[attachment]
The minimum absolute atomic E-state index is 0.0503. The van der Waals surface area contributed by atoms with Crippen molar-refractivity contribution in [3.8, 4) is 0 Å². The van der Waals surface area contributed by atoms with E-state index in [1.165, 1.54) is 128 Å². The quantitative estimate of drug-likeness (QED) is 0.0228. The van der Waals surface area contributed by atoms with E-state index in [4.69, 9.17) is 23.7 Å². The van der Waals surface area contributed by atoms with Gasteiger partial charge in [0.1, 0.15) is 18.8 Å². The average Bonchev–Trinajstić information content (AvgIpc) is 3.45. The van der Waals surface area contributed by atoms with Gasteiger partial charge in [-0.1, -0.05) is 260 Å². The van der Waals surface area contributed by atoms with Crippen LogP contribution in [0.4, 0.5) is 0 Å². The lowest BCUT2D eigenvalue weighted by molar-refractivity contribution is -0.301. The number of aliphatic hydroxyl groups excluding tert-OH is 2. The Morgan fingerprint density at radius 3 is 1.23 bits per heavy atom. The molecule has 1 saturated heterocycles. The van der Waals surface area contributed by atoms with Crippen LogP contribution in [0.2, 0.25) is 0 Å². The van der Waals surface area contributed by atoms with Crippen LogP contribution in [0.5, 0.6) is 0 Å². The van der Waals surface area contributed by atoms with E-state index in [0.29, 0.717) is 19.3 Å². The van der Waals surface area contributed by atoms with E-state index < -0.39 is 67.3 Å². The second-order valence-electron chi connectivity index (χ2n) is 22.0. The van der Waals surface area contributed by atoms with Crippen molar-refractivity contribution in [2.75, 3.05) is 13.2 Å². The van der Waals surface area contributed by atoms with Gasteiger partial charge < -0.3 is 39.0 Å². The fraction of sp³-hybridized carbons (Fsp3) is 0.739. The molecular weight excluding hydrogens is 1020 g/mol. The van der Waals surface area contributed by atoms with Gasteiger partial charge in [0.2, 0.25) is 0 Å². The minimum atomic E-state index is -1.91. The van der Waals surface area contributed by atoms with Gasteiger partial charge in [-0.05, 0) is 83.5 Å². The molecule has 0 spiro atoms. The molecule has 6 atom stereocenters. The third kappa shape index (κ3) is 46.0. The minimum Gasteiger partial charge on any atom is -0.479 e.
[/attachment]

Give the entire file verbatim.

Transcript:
The minimum absolute atomic E-state index is 0.0503. The van der Waals surface area contributed by atoms with Crippen molar-refractivity contribution in [3.8, 4) is 0 Å². The van der Waals surface area contributed by atoms with E-state index in [1.165, 1.54) is 128 Å². The quantitative estimate of drug-likeness (QED) is 0.0228. The van der Waals surface area contributed by atoms with E-state index in [4.69, 9.17) is 23.7 Å². The van der Waals surface area contributed by atoms with Gasteiger partial charge in [0.1, 0.15) is 18.8 Å². The average Bonchev–Trinajstić information content (AvgIpc) is 3.45. The van der Waals surface area contributed by atoms with Gasteiger partial charge in [-0.1, -0.05) is 260 Å². The van der Waals surface area contributed by atoms with Crippen LogP contribution in [0.4, 0.5) is 0 Å². The lowest BCUT2D eigenvalue weighted by molar-refractivity contribution is -0.301. The number of aliphatic hydroxyl groups excluding tert-OH is 2. The Morgan fingerprint density at radius 3 is 1.23 bits per heavy atom. The molecule has 1 saturated heterocycles. The van der Waals surface area contributed by atoms with Crippen LogP contribution in [0.2, 0.25) is 0 Å². The van der Waals surface area contributed by atoms with Crippen LogP contribution in [0.5, 0.6) is 0 Å². The van der Waals surface area contributed by atoms with E-state index in [0.29, 0.717) is 19.3 Å². The van der Waals surface area contributed by atoms with E-state index < -0.39 is 67.3 Å². The second-order valence-electron chi connectivity index (χ2n) is 22.0. The van der Waals surface area contributed by atoms with Crippen molar-refractivity contribution in [2.75, 3.05) is 13.2 Å². The van der Waals surface area contributed by atoms with Gasteiger partial charge < -0.3 is 39.0 Å². The fraction of sp³-hybridized carbons (Fsp3) is 0.739. The molecular weight excluding hydrogens is 1020 g/mol. The van der Waals surface area contributed by atoms with Gasteiger partial charge in [0.2, 0.25) is 0 Å². The minimum atomic E-state index is -1.91. The van der Waals surface area contributed by atoms with Gasteiger partial charge in [-0.05, 0) is 83.5 Å². The molecule has 0 spiro atoms. The molecule has 6 atom stereocenters. The third kappa shape index (κ3) is 46.0. The minimum Gasteiger partial charge on any atom is -0.479 e.